According to a Hawai’i Gorse Task Force report to the Hawai’i Legislature in January 2021, gorse occupies at least 10,000 acres of former pasture between 5,000 and 8,000 feet elevation in Humu. ‘ula and Pi’ihonua on Maunakea. Because the infestation is not effectively contained, it is possible for the plant to spread around the island and become established at elevations of 3,300 to 8,000 feet.
“Areas within this elevation range with suitable soils and conditions for gorse could include up to 500,000 acres on the island of Hawaii alone,” the report states.
Brewer said people have been trying to solve the gorse problem for decades.
“Several biocontrols have been launched,” she said. “There have been other attempts to use gorse for commercial ventures over the past decade that we have been contacted about, as biochar or as biofuel. I haven’t heard anything about it for a moment, so maybe they didn’t work.
The gorse eliminates all other plants in its path.
“The only way to get rid of it is to bulldoze it, but the seed bank has an incredibly long lifespan, so you’ll keep regrowing everywhere,” she said. “The plant is also fire-adapted – in fact, the heat encourages the plant to shoot seeds several feet away.”
Brewer said the Big Island Invasive Species Committee always supports efforts to use widespread invasive species to produce value, as long as the production of those resources doesn’t spread the plant.
“There are literally thousands of acres of gorse on Maunakea and that land has been rendered almost worthless for either production or ecosystem services – it can’t be used as livestock fodder, it doesn’t provide any habitat. to native birds and insects, they work against the health of our watershed,” she said.
Krueger explained that by pulverizing the gorse into almost a powder to produce the raw material for the study, it would remove the viability of all the seeds. UH-Hilo and its partners in the study, including the ranches that would clear and supply the gorse, would take great care not to accidentally propagate the gorse.
“Hopefully we can get some of that nasty gorse off the slopes of Maunakea and turn it into viable livestock feed,” said Glenn Sako, economic development specialist for agriculture at the Department of Research and Development. Hawai’i County development.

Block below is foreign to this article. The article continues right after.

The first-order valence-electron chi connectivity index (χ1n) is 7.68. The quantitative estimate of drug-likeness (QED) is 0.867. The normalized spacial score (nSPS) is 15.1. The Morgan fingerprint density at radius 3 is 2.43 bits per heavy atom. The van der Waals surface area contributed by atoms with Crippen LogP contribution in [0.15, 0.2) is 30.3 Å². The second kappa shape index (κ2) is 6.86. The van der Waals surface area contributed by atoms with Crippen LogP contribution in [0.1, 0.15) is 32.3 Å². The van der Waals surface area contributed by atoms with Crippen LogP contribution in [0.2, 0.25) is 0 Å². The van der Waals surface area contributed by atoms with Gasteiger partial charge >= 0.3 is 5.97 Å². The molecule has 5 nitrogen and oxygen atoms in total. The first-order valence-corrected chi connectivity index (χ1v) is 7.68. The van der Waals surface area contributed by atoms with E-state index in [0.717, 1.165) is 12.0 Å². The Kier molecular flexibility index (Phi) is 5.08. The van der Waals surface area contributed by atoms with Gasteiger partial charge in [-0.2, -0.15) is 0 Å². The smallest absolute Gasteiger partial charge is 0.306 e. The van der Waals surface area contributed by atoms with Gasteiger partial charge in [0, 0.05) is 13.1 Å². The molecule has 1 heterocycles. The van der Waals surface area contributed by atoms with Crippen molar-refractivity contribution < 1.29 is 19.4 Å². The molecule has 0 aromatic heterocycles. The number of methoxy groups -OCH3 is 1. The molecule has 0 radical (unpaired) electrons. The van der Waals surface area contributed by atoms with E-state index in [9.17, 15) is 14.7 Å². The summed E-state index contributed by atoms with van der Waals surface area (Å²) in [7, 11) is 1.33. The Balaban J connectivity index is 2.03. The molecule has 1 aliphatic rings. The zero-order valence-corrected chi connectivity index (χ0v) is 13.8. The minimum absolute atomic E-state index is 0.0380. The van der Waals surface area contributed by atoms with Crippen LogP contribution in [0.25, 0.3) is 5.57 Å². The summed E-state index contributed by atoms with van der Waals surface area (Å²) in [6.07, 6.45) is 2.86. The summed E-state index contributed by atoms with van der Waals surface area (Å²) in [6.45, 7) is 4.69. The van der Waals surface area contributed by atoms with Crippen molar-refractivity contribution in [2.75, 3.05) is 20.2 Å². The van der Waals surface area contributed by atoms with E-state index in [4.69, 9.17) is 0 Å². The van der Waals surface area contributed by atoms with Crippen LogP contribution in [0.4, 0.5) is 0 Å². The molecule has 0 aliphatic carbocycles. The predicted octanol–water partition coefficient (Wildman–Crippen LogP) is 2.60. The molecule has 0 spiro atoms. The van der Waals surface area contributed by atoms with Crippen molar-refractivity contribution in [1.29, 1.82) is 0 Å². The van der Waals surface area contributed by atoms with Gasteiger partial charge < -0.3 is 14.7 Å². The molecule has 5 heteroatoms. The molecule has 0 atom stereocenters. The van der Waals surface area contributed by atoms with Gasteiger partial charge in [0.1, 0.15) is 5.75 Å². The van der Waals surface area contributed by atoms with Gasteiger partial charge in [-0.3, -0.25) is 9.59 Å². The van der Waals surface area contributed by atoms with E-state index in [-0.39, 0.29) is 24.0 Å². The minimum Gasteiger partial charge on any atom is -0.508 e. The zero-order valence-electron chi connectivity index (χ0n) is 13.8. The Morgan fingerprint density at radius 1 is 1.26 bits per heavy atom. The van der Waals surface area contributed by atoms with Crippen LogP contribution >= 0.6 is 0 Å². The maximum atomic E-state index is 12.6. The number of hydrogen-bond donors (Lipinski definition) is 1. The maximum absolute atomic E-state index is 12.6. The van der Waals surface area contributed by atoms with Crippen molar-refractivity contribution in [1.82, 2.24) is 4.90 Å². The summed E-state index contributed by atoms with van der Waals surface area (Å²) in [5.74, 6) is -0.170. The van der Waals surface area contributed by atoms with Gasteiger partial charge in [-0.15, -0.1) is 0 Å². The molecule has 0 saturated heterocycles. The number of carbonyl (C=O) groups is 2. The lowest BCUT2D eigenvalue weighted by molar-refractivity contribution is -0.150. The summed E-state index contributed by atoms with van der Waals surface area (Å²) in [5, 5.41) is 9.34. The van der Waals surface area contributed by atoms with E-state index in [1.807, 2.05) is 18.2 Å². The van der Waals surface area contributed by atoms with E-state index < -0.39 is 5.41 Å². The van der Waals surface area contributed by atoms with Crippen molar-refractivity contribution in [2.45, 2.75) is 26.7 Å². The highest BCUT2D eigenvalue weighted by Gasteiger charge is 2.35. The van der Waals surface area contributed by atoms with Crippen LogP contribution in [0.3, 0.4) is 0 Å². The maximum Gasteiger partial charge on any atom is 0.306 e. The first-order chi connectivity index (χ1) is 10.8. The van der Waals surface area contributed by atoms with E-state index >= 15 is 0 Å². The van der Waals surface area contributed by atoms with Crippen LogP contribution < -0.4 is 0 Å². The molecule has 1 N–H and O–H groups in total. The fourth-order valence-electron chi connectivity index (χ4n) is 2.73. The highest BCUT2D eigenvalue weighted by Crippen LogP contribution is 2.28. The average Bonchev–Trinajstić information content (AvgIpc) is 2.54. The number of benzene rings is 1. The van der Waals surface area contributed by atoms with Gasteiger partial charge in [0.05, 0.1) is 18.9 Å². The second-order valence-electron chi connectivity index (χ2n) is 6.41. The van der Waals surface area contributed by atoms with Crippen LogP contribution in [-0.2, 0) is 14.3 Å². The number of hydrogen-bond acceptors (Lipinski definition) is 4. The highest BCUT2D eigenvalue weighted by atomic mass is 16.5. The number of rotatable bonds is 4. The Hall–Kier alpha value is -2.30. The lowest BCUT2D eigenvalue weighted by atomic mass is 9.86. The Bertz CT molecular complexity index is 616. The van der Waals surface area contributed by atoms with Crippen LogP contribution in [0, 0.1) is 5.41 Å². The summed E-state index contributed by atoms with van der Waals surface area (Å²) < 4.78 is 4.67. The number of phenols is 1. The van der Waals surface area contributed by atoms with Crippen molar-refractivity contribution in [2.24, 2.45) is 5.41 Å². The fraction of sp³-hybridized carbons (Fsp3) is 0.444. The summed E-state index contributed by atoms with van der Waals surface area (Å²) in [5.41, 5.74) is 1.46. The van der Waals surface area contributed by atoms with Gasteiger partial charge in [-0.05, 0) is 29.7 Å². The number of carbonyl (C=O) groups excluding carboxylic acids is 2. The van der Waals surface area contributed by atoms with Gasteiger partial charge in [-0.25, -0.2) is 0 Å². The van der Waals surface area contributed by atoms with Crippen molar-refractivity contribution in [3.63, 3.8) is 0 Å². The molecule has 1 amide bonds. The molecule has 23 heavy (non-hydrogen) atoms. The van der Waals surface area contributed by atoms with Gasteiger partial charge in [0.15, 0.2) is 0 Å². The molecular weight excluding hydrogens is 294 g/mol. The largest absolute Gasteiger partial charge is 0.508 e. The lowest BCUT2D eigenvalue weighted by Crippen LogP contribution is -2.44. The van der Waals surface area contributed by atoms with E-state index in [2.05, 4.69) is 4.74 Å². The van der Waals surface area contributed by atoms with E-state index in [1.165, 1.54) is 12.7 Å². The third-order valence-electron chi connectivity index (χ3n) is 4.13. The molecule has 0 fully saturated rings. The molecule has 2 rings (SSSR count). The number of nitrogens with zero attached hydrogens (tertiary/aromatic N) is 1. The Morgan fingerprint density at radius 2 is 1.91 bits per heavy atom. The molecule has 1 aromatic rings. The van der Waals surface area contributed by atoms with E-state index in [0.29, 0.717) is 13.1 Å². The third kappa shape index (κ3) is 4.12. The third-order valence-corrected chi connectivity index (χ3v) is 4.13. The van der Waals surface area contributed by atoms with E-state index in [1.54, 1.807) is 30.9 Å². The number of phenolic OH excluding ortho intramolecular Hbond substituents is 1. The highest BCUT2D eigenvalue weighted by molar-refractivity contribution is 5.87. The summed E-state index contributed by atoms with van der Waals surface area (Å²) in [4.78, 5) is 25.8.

He spoke at the September 20 meeting of the Council’s Finance Committee at which the resolution for the grant was presented.
Council members agreed that if gorse feedstock proves to be a viable option, it could be a game-changer.
Finance Committee Chair Matt Kaneali’i-Kleinfelder said, “I see this as a potential stepping stone to really making progress toward the sustainability of our food and projects like this on the island of Hawaii. I think gorse would just be the start.
Krueger said hats off to the Council for funding a study that could provide a common-sense solution to tackling the gorse problem and hopefully find a more affordable raw material option for growers on the island.
He also loves that the study gives his students exposure to agricultural and ranching research right here on the Big Island that they wouldn’t otherwise have. It would also take them beyond square one in agricultural science of simply raising animals. It is about what can be improved and the ability to identify objective differences in management.
“It takes it to the next level from, OK, it’s the treatment of piglets, you notch the ears, you cut the teeth, great, great, and it turns into, OK, what’s the standard deviation of this experimental group compared to this, okay? Is there a significant difference?” Krueger said. “And it really exposes them to higher-level science that is useful for doing good in our communities and deepen scientific knowledge.